Varmus Reflects on First Year as NCI Director
At a July 27 town hall meeting marking his first year as NCI director, Dr. Harold Varmus reflected on what he sees as the main accomplishments of his tenure so far and described five areas of "shared ambition" toward which he hopes to guide NCI in the near future.
A full videocast of the event is now online.
Also available is a written summary of his remarks—which includes links to recent interviews with Dr. Varmus that appeared in Nature, Science, and The Cancer Letter.
DCEG's Chatterjee Wins Statistical Awards
Dr. Nilanjan Chatterjee, chief of the Biostatistics Branch in NCI's Division of Cancer Epidemiology and Genetics, received the Presidents' Award from the Committee of Presidents of Statistical Societies (COPSS). In the field of statistics, the award is considered the most prestigious honor for early career contributions. Dr. Chatterjee is the first recipient from outside academia in the award's 30-year history.
This year, Dr. Chatterjee also received the prestigious COPSS George W. Snedecor Award that is given biannually to a statistician who has made significant contributions to the theory of biometry and authored a notable publication within the last 3 years.
These awards are jointly sponsored by five statistical societies: the American Statistical Association, Institute of Mathematical Sciences, Eastern North American Region of the International Biometrics Society, Western North American Region of the International Biometrics Society, and Statistical Society of Canada.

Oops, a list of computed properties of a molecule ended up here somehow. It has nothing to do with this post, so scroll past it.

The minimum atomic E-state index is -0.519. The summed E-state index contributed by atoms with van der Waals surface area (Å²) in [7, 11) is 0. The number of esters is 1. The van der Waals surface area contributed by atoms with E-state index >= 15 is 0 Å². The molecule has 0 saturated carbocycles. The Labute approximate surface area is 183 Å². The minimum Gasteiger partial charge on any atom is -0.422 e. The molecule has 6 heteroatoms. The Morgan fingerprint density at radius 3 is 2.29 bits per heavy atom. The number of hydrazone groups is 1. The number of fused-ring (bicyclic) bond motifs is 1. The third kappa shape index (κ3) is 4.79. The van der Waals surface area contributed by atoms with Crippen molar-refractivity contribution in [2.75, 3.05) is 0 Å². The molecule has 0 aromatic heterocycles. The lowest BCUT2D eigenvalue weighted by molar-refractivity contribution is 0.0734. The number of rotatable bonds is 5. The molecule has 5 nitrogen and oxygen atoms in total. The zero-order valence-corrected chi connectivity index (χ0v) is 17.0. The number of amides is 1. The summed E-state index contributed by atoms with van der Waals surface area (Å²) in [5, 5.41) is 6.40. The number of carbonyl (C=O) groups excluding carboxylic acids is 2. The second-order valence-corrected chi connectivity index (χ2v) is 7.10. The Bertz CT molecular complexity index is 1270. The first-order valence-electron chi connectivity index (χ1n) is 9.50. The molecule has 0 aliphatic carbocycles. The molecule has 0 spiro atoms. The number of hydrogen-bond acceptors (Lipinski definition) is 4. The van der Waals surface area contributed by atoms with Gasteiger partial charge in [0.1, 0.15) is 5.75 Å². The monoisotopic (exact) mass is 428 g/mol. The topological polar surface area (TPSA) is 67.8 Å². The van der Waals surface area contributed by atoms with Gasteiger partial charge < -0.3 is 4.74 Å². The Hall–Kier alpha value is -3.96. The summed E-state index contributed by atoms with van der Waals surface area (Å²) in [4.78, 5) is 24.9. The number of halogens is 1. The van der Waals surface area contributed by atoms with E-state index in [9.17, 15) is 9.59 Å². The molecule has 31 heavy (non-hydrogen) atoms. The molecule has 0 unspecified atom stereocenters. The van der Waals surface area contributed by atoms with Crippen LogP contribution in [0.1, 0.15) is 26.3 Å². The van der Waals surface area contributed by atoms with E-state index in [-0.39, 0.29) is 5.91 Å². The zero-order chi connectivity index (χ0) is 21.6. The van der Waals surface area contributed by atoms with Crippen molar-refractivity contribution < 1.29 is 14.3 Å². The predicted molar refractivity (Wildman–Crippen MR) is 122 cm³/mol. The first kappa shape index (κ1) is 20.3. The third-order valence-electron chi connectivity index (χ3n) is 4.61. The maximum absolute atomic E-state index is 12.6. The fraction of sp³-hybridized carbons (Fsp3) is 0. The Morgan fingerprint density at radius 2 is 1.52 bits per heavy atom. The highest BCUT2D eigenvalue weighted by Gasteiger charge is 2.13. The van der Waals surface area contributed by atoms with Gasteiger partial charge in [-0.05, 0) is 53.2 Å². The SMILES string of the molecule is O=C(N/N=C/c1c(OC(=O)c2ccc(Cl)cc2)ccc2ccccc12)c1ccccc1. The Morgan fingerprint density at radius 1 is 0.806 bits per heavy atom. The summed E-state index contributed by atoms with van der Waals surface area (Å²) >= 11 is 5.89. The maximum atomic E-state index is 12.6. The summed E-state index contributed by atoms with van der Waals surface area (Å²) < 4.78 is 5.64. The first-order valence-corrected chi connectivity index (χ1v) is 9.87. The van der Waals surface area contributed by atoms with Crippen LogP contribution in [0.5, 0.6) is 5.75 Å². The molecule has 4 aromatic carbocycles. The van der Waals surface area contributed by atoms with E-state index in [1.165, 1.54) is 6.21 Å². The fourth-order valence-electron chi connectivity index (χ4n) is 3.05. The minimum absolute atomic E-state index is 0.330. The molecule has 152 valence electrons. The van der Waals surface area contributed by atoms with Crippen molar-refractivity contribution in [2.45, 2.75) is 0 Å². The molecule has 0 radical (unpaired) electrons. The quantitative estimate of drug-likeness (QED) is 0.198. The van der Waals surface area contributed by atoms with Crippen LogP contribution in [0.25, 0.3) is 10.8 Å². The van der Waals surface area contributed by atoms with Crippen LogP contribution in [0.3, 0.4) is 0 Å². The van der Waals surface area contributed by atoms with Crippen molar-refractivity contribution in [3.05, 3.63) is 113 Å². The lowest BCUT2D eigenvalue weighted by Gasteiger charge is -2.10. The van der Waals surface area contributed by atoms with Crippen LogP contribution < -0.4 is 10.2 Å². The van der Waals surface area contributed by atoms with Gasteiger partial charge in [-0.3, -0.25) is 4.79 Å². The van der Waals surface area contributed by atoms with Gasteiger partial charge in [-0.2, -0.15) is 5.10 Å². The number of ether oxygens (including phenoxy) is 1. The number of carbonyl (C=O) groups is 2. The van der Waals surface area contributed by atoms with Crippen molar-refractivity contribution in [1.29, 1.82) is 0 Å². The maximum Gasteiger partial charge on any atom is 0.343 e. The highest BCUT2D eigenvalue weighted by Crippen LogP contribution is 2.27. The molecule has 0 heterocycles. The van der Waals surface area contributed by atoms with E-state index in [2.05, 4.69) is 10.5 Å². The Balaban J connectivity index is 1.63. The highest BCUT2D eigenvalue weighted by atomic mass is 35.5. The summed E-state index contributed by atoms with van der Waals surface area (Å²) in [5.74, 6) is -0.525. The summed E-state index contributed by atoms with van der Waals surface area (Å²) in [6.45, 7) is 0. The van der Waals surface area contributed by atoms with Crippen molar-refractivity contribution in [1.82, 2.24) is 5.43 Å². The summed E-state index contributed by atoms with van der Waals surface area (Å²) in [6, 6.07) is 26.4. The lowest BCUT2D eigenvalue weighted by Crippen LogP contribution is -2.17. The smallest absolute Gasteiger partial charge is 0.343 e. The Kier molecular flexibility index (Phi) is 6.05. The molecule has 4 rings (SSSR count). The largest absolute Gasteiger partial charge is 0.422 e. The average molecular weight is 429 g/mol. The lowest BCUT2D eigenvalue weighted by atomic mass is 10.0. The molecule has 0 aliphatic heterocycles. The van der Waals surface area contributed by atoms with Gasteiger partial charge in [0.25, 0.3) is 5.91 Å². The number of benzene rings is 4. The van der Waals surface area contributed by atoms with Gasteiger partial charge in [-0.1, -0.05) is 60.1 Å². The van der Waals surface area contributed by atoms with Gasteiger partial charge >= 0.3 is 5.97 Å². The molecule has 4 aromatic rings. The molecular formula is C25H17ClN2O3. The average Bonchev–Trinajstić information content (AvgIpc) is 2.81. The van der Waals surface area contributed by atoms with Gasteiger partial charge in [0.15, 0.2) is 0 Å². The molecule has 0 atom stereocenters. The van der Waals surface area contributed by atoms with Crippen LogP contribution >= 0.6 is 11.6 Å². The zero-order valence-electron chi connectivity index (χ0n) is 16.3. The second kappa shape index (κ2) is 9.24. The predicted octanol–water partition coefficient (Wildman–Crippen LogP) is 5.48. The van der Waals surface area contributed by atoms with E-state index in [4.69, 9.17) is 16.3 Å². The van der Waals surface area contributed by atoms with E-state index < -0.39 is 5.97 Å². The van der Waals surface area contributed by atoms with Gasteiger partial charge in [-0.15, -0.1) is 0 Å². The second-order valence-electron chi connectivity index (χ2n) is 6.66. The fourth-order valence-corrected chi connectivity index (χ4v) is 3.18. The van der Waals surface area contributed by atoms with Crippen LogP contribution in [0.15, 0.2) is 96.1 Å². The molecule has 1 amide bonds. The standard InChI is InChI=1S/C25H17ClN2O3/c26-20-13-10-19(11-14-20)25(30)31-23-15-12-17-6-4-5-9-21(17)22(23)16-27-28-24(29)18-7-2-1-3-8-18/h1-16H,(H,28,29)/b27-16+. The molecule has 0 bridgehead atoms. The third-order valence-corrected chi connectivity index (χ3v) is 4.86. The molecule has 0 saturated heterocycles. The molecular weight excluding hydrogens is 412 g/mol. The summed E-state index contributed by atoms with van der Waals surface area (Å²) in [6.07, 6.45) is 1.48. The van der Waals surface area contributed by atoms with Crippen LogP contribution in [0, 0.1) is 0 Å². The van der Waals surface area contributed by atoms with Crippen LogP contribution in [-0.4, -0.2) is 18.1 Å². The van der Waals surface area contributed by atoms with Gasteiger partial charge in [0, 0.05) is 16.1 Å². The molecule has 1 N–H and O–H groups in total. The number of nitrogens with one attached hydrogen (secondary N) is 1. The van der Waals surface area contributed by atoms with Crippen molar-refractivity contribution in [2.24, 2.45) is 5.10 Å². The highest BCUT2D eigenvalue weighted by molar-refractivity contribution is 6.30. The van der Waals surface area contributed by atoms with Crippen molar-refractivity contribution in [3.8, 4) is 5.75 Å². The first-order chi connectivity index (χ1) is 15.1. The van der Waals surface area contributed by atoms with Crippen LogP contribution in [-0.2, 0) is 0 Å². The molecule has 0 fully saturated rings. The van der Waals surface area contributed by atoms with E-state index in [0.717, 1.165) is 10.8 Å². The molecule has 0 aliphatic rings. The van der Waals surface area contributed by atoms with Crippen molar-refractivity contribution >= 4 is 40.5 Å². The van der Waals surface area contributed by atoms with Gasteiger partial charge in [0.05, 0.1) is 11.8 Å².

NCI Researchers Win NIH Director's Awards
NCI researchers won two individual and four group NIH Director's Awards at a ceremony hosted by NIH Director Dr. Francis Collins in Bethesda, MD, on August 2.
Dr. Christine Berg, chief of the Early Detection Research Group in NCI's Division of Cancer Prevention, received an award for her work as co-director of the National Lung Screening Trial (NLST). NLST was a randomized national trial involving 53,454 current and former heavy smokers ages 55 to 74. The final results of NLST showed that screening current or former heavy smokers with low-dose helical computed tomography (CT) reduced deaths from lung cancer by 20 percent compared with screening by chest x-ray.
Dr. Sanford Dawsey, a senior investigator in the Nutritional Epidemiology Branch in NCI's Division of Cancer Epidemiology and Genetics, received the Ruth L. Kirschstein Mentoring Award, an honor bestowed on those who have displayed significant leadership, skill, and ability while serving as a mentor. Dr. Dawsey's research focuses on the causes, prevention, and early detection of esophageal and gastric cancers. He was nominated for this award by two of the many research fellows he has supported and trained to lead studies in these areas.
NCI researchers also won group awards for the following projects and collaborations: the NIH Patient Reported Outcomes Measurement Information System (PROMIS) Working Group; the National Collaborative on Childhood Obesity Research; the Deepwater Horizon Gulf Oil Spill; and the Gulf Long-Term Follow-Up Study.
CCR's Gonzalez and Colleagues Honored for Diagnostic Test
Dr. Frank Gonzalez, chief of the Laboratory of Metabolism in NCI's Center for Cancer Research (CCR), and Dr. Pedro Fernandez-Salguero, a former CCR fellow who is now a professor in Spain, received the 2011 Federal Laboratory Consortium Award for Excellence in Technology Transfer for developing and transferring a life-saving diagnostic test to the marketplace. The award recognizes those who have done an outstanding job in transferring technology developed in a federal laboratory to partners in the private sector.